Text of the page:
A recipe for a happy lunchtime

A rainy day need not cause dismay when pupils can take their break in themed rooms, writes Steve Harris
8th March 2013, 12:00am


A recipe for a happy lunchtime


“Rainy days and Mondays always get me down... ” sang Karen Carpenter, showing surprising insight into the tribulations facing schools at lunchtime.

Working with schools to create “happy lunchtimes”, it is remarkable how much can be achieved without the magic wand that many headteachers suggest I might like to bring along.

Take those rainy days. Many lunchtime routines continue for no other reason than: “That’s the way it has always been.”

Most schools, upon conceding that the rain is here to stay, require that pupils return to their classrooms. The police call this kettling: confining a large number of individuals in a small space in an attempt to maintain order. As with a kettle, the pressure inside quickly mounts and there is an ever-present danger that it might bubble over.

For lunchtime staff this situation is unpleasant to supervise: an unstable mixture of freedom and constraint that can lead to problematic behaviour and conflict.

Despite retreating to the staffroom, teachers know that they will have to return to classrooms before too long, and may find pupils in a less than ideal state for learning.

For pupils the situation is worse. They are deprived of the opportunity to socialise with friends or siblings from other classes. They are cooped up with others whose idea of a good time is the polar opposite of theirs. (Try reading, drawing or socialising quietly when surrounded by children who would rather be playing football or careering round the playground.)

Deprived of their regular contacts and activities, children are left to console themselves with a box of jaded games and activities that may well be missing a few vital pieces.

Well, that may be “the way it has always been”, but there is a case for change, and here is how it could be different.

Classes are grouped into convenient clusters (perhaps by year group, key stage or location). Each cluster is assigned a set of rooms, all of them themed to suit a different personality type. One room is used for quieter activities (drawing, crafting, reading, etc). Another room is the social club, where children seated in a circle can play games together. If you are stuck for ideas, countless books and websites have examples.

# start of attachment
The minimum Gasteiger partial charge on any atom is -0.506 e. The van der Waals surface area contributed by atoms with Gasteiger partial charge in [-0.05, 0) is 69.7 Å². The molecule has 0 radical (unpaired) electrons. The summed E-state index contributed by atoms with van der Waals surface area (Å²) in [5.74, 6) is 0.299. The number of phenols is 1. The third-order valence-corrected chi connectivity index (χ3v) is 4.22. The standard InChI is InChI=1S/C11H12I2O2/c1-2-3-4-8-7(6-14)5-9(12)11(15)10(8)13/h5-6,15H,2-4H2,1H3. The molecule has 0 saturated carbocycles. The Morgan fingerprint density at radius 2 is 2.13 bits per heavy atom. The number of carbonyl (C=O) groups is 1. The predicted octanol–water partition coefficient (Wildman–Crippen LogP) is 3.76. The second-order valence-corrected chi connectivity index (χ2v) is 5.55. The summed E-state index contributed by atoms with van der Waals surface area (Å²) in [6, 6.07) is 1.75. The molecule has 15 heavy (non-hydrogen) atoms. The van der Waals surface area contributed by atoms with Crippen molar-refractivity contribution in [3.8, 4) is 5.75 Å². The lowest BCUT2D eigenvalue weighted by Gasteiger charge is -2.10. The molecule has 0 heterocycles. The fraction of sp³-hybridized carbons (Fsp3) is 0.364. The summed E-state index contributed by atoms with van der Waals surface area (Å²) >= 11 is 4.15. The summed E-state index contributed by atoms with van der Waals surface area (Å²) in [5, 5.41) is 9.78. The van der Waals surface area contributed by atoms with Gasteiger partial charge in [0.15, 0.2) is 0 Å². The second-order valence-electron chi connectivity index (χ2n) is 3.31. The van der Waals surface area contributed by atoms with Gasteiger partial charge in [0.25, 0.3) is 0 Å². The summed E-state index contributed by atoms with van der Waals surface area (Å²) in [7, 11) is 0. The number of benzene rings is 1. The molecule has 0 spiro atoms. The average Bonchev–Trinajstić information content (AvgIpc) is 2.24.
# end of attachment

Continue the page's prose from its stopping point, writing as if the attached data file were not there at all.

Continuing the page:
There is also a film room, taking advantage of the fact that everyone inside has chosen it and will therefore not disturb others by trying to recreate the playground instead of watching the screen. The fourth room is stocked with board games, Lego and the like for those who wish to form smaller social groups.

For this to work, a few simple rules have to be applied. First, children must choose a room when wet play starts and stay there, thus avoiding disruption. Second, staff must be able to declare a room “full” if it is oversubscribed. If a room is frequently full, this activity could be run in two rooms in future. Third, each room should have its own rules, conducive to the type of activity taking place (take turns, keep the noise down, etc). Staff should be able to relocate children not playing by the rules.

Each room should be resourced appropriately, pooling resources and refreshing them where necessary. The school council could consult on the exact nature of each room. It could also do some fundraising or meet the parent-teacher association to pitch for some money.

If lunchtime staff usually supervise more than one room, try pairing the more social rooms with the quieter ones, allowing staff to allocate most of their attention where it is needed. Schools may be able to bring other space into play, such as libraries, ICT suites or even indoor halls if they are not used for dining.

For children this change represents an improvement, so try pitching it as a trial and be clear about your expectations. I know trials that have lasted a very long time in order to motivate positive behaviour.

Improving wet play is just one piece in the jigsaw of creating happy lunchtimes. Creating mutual respect, using a consistent system to promote positive behaviour and creating an inclusive and diverse range of play opportunities are some of the other puzzle pieces that together help address the Carpenters’ other insights... “Hangin’ around, nothing to do but frown.”

Steve Harris works with schools to create “happy lunchtimes” without the use of a magic wand. Details at www.wellbeingeducation.co.uk or email steve@wellbeingeducation.co.uk.

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